Missouri Gravel Bed for Nursery Stock: The Missouri Gravel Bed (MGB) is a method, developed at HARC, that allows planting of bare root nursery stock at any time of the year. Dormant, bare rooted trees and shrubs are set into a frequently irrigated mixture of pea gravel and sand. Plants can be removed from the gravel at any time during the summer and fall and field planted bare root, in full leaf with a survival rate equal to or greater than those expected for container-grown or balled and burlapped plants. The main objective of this project is to evaluate the potential of MGB to facilitate planting of trees and shrubs in agroforestry and landscape plantings.

National Arboretum / NC-7 Trials: The purpose of this planting is to serve as a germplasm repository and evaluation site for newly introduced and rare woody plants with potential ornamental value. A cooperative agreement in 1996 designated HARC as the U.S. National Arboretum Midwest Research and Education Site. Since then, many National Arboretum introductions have been planted, including red maples, alders, disease resistant elms, ‘Green Giant’ arborvitae, viburnums and many others. The National Arboretum/ NC-7 trial plantings provide a unique opportunity for Missouri nursery producers, landscapers and interested individuals to observe mature specimens of new and unusual plants.

Forage Shade Study: In 1994, researchers began this project by examining 27 forage species (native and exotic legumes, warm season and cool season grasses) for the effect of shade on dry weight production and nutritional value. During the intervening years, additional species have been studied. All species are evaluated under 3 shade levels: 0% (full sun), 55% shade and 80% shade. The goal is to determine their growth and development under different shade levels when grown as companion crops in agroforestry practices or for savanna and woodland restoration.

Evaluating the MDC quail cover bundle shrubs: Bare root seedlings of false indigo, wild plum, fragrant sumac and dogwood were established in 2001. These shrubs were chosen for their potential to provide quality escape cover and food for bobwhite quail. The main objective is to compare their growth and development with moderate management under field conditions.

Flood Tolerance: A Flood Tolerance Laboratory was constructed along Sulphur Creek in the Missouri River floodplain at HARC. This facility provides a unique field laboratory for studying the response of plant species to the periodic flooding common to mid-western floodplains. The laboratory has 12 channels, each approximately 20-ft wide by 600-ft long. Each channel can be independently adjusted for water depth, standing or flowing water, and duration of flooding. Selected grasses, legumes, and tree species are being evaluated for flood tolerance. The flood tolerance of hardwood planting stock and genetic variation in ecotypes from seed collected from bottomland and upland stands is also being evaluated.

Bioterracing Demonstration: This project demonstrates the value of bioterracing on highly erodible soils. Bioterraces are a combination of trees, shrubs and grasses planted in rows along the corridor to help trap soil and debris as they move down a slope in surface water flow.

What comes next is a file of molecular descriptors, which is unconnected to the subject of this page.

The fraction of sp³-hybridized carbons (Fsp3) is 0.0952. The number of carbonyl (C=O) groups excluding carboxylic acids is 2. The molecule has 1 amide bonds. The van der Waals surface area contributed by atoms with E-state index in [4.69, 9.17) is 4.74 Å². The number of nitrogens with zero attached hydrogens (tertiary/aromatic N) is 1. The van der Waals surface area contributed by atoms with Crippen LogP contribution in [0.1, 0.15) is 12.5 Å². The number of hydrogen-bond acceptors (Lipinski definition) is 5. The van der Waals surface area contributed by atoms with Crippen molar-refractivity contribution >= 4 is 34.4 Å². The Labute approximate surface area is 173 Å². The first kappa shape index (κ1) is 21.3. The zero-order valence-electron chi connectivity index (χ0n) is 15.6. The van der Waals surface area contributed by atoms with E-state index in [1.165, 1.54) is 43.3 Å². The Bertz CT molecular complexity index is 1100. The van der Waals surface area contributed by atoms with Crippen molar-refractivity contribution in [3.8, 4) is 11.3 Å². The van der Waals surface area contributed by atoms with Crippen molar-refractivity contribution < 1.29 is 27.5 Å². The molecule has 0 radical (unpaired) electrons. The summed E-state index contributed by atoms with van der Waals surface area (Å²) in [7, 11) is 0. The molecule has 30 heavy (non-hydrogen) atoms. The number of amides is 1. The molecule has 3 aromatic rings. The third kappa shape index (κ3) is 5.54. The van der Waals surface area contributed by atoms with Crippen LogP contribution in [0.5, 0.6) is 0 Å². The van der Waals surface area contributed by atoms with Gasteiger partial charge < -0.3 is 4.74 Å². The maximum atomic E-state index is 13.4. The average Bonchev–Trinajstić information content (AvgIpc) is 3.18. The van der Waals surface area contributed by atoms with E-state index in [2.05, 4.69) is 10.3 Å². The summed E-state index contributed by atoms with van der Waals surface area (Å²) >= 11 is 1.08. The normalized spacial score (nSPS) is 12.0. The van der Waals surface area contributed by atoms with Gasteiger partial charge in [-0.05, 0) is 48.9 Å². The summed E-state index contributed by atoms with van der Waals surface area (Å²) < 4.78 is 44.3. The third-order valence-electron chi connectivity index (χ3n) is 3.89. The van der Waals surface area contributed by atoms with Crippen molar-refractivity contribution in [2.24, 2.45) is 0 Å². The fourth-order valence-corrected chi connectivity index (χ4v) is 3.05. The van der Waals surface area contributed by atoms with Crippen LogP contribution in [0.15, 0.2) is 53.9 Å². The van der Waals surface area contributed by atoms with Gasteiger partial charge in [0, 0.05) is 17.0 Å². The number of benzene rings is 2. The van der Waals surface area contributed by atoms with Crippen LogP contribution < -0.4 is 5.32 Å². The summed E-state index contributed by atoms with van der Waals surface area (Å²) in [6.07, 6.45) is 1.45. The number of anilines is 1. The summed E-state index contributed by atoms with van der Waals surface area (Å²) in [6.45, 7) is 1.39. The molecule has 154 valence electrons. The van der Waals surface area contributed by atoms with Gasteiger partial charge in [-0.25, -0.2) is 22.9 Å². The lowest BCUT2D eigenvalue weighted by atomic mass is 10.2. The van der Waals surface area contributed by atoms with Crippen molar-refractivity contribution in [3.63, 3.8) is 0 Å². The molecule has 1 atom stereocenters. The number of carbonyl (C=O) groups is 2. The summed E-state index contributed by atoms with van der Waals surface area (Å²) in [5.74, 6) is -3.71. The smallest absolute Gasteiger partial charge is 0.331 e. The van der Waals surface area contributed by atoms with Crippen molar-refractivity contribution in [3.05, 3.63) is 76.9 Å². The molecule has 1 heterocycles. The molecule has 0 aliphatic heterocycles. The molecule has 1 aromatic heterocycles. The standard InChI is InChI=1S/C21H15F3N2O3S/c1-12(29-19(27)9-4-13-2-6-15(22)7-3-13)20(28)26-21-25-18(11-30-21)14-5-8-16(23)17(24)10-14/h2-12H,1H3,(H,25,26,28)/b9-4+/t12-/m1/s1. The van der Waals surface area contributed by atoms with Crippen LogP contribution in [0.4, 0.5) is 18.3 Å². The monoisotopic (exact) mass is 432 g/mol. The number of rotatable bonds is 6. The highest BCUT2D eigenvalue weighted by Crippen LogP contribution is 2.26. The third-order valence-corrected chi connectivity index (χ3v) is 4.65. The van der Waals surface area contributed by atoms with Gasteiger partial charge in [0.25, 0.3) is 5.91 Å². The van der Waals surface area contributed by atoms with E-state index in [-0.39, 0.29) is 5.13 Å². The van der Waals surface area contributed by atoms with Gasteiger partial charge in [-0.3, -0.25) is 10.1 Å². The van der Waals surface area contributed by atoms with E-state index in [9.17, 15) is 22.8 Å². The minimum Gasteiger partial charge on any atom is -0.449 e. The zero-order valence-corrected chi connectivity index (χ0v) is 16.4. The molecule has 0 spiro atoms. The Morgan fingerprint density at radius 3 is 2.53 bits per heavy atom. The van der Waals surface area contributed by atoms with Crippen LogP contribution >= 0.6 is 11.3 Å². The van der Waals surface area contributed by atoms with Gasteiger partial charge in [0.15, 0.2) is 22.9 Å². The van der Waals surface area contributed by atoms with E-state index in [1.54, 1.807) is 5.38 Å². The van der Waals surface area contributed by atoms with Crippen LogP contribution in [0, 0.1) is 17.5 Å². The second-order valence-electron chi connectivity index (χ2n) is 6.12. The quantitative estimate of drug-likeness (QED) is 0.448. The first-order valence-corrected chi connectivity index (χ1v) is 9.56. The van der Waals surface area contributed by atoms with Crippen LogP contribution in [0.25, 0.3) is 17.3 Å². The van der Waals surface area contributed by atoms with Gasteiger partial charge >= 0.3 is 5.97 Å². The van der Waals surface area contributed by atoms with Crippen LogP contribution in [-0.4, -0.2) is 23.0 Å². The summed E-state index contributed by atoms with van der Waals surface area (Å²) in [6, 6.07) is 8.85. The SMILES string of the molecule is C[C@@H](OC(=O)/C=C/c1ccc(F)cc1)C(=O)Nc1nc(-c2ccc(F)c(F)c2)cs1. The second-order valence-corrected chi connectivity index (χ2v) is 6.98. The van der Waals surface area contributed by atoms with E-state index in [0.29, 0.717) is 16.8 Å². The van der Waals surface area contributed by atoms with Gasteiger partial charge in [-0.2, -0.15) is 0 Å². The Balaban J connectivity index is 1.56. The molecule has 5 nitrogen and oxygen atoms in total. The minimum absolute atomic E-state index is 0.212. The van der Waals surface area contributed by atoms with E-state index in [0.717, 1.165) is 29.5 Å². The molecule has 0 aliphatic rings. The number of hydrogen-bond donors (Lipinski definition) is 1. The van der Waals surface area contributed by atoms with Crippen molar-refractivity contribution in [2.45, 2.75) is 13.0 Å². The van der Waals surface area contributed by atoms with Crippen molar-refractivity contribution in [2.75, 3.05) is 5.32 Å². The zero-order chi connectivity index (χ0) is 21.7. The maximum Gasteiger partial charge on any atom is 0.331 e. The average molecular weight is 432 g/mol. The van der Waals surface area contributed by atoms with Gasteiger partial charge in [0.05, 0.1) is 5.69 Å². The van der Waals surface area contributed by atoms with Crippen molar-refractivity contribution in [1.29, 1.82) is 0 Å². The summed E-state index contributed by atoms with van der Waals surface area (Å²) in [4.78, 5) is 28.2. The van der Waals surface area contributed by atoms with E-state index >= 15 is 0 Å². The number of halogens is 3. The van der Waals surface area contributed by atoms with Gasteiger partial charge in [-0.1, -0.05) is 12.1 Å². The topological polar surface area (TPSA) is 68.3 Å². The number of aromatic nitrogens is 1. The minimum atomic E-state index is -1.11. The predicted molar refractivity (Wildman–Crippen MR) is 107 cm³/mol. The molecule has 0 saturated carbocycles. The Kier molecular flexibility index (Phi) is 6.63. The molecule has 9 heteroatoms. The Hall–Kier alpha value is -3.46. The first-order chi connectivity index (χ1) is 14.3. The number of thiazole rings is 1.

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Tree Improvement: The tree improvement program focuses on identifying and testing selections of black walnut (Juglans nigra), pecan (Carya illinoensis) and chestnut (Castanea mollissima) for incorporation into agroforestry plantings. Major components of this research include (1) testing cultivars on various sites; (2) identifying superior rootstocks for grafting; (3) developing improved vegetative propagation techniques; and (4) creating a breeding program to develop improved selections. A significant component of the tree improvement research program at HARC is nut tree repositories, which serve as germplasm collections to study the adaptation and commercial potential of various cultivars of nut bearing trees to Missouri. Repositories at HARC include walnut (Juglans nigra), pecan (Carya illinoensis), Chestnut (Castanea mollissima and Castanea hybrids), and Hazelnut (Corylus hybrids). UMCA is conducting the nation’s most extensive programs to develop the northern pecan, Chinese chestnut and the eastern black walnut as profitable agroforestry orchard crops.

National ties

A cooperative program begun in 1996 with the U.S. National Arboretum establishes the center’s ties to national horticultural efforts. Designated the Midwest Plant Research and Education Site by the National Arboretum, the center serves as a germplasm repository for newly introduced and rare plant materials with commercial and ornamental value. It is also the Midwest site for evaluating ornamental trees and shrubs for cold hardiness and resistance to disease and insects, with particular emphasis on plant materials in the Missouri and Mississippi River bioregions.

Extension role

In addition to its traditional role as a teaching facility, the center supports University Extension programs such as field days and workshops for the general public and various commodity or industry groups. Local county or regional extension personnel use the center occasionally as a stop on Extension-sponsored tours for growers and producers.

Community connections

Public education is an important part of the center’s mandate. A self-guided driving tour highlights the center’s cultural features, natural resources, and research activities. Interpretative trails throughout the site are planned. Display gardens feature both perennial and annual flowering plants especially suited to Missouri’s growing conditions.